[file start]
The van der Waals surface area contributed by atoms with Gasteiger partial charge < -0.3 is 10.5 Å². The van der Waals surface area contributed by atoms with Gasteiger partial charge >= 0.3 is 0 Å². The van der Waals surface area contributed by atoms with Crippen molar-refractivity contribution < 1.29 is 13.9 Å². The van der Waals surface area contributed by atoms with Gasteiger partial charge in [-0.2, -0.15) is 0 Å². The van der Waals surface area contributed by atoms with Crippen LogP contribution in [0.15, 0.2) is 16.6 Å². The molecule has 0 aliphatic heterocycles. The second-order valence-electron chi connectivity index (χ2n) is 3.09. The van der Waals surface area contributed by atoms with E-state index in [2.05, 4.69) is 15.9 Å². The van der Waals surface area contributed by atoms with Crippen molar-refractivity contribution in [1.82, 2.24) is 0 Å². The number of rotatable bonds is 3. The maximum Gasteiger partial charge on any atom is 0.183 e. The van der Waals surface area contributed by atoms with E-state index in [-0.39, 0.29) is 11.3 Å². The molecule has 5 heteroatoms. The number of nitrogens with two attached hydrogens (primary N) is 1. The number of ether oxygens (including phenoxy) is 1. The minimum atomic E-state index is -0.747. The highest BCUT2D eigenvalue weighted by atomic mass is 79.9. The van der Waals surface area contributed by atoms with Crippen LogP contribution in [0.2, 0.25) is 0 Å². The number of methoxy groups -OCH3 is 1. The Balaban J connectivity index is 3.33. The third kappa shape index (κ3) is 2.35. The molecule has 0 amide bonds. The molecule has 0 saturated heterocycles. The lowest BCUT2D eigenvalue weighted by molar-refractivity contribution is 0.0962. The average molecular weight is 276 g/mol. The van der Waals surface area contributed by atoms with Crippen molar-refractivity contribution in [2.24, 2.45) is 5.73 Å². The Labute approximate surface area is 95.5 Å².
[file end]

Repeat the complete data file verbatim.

The van der Waals surface area contributed by atoms with Gasteiger partial charge < -0.3 is 10.5 Å². The van der Waals surface area contributed by atoms with Gasteiger partial charge >= 0.3 is 0 Å². The van der Waals surface area contributed by atoms with Crippen molar-refractivity contribution < 1.29 is 13.9 Å². The van der Waals surface area contributed by atoms with Gasteiger partial charge in [-0.2, -0.15) is 0 Å². The van der Waals surface area contributed by atoms with Crippen LogP contribution in [0.15, 0.2) is 16.6 Å². The molecule has 0 aliphatic heterocycles. The second-order valence-electron chi connectivity index (χ2n) is 3.09. The van der Waals surface area contributed by atoms with E-state index in [2.05, 4.69) is 15.9 Å². The van der Waals surface area contributed by atoms with Crippen molar-refractivity contribution in [1.82, 2.24) is 0 Å². The number of rotatable bonds is 3. The maximum Gasteiger partial charge on any atom is 0.183 e. The van der Waals surface area contributed by atoms with E-state index in [-0.39, 0.29) is 11.3 Å². The molecule has 5 heteroatoms. The number of nitrogens with two attached hydrogens (primary N) is 1. The number of ether oxygens (including phenoxy) is 1. The minimum atomic E-state index is -0.747. The highest BCUT2D eigenvalue weighted by atomic mass is 79.9. The van der Waals surface area contributed by atoms with Crippen LogP contribution in [0.2, 0.25) is 0 Å². The number of methoxy groups -OCH3 is 1. The Balaban J connectivity index is 3.33. The third kappa shape index (κ3) is 2.35. The molecule has 0 amide bonds. The molecule has 0 saturated heterocycles. The lowest BCUT2D eigenvalue weighted by molar-refractivity contribution is 0.0962. The average molecular weight is 276 g/mol. The van der Waals surface area contributed by atoms with Crippen molar-refractivity contribution in [2.24, 2.45) is 5.73 Å². The Labute approximate surface area is 95.5 Å².